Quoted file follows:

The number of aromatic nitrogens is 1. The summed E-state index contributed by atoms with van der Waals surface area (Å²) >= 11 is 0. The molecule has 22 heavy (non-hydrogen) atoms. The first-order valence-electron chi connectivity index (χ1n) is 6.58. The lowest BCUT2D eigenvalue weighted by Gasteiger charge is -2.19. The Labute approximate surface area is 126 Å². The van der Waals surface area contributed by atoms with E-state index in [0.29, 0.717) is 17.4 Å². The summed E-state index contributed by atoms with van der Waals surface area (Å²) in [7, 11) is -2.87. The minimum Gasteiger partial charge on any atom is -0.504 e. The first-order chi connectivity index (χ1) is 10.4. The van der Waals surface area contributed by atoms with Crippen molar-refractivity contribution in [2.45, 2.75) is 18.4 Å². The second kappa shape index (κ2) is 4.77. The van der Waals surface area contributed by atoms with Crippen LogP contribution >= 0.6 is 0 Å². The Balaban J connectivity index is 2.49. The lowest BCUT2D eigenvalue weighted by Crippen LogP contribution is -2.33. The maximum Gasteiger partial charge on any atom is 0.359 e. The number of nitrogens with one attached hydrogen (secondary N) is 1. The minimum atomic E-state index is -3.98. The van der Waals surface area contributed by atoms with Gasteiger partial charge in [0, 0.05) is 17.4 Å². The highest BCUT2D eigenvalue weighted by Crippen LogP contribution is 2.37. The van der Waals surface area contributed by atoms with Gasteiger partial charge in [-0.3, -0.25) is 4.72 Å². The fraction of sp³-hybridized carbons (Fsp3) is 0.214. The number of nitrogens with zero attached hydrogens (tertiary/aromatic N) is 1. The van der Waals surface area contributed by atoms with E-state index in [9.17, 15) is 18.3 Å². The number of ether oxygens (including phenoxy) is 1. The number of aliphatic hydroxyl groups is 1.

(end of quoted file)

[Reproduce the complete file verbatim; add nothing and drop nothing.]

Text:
The number of aromatic nitrogens is 1. The summed E-state index contributed by atoms with van der Waals surface area (Å²) >= 11 is 0. The molecule has 22 heavy (non-hydrogen) atoms. The first-order valence-electron chi connectivity index (χ1n) is 6.58. The lowest BCUT2D eigenvalue weighted by Gasteiger charge is -2.19. The Labute approximate surface area is 126 Å². The van der Waals surface area contributed by atoms with E-state index in [0.29, 0.717) is 17.4 Å². The summed E-state index contributed by atoms with van der Waals surface area (Å²) in [7, 11) is -2.87. The minimum Gasteiger partial charge on any atom is -0.504 e. The first-order chi connectivity index (χ1) is 10.4. The van der Waals surface area contributed by atoms with Crippen molar-refractivity contribution in [2.45, 2.75) is 18.4 Å². The second kappa shape index (κ2) is 4.77. The van der Waals surface area contributed by atoms with Crippen LogP contribution >= 0.6 is 0 Å². The Balaban J connectivity index is 2.49. The lowest BCUT2D eigenvalue weighted by Crippen LogP contribution is -2.33. The maximum Gasteiger partial charge on any atom is 0.359 e. The number of nitrogens with one attached hydrogen (secondary N) is 1. The minimum atomic E-state index is -3.98. The van der Waals surface area contributed by atoms with Gasteiger partial charge in [0, 0.05) is 17.4 Å². The highest BCUT2D eigenvalue weighted by Crippen LogP contribution is 2.37. The van der Waals surface area contributed by atoms with Gasteiger partial charge in [-0.3, -0.25) is 4.72 Å². The fraction of sp³-hybridized carbons (Fsp3) is 0.214. The number of nitrogens with zero attached hydrogens (tertiary/aromatic N) is 1. The van der Waals surface area contributed by atoms with E-state index in [9.17, 15) is 18.3 Å². The number of ether oxygens (including phenoxy) is 1. The number of aliphatic hydroxyl groups is 1.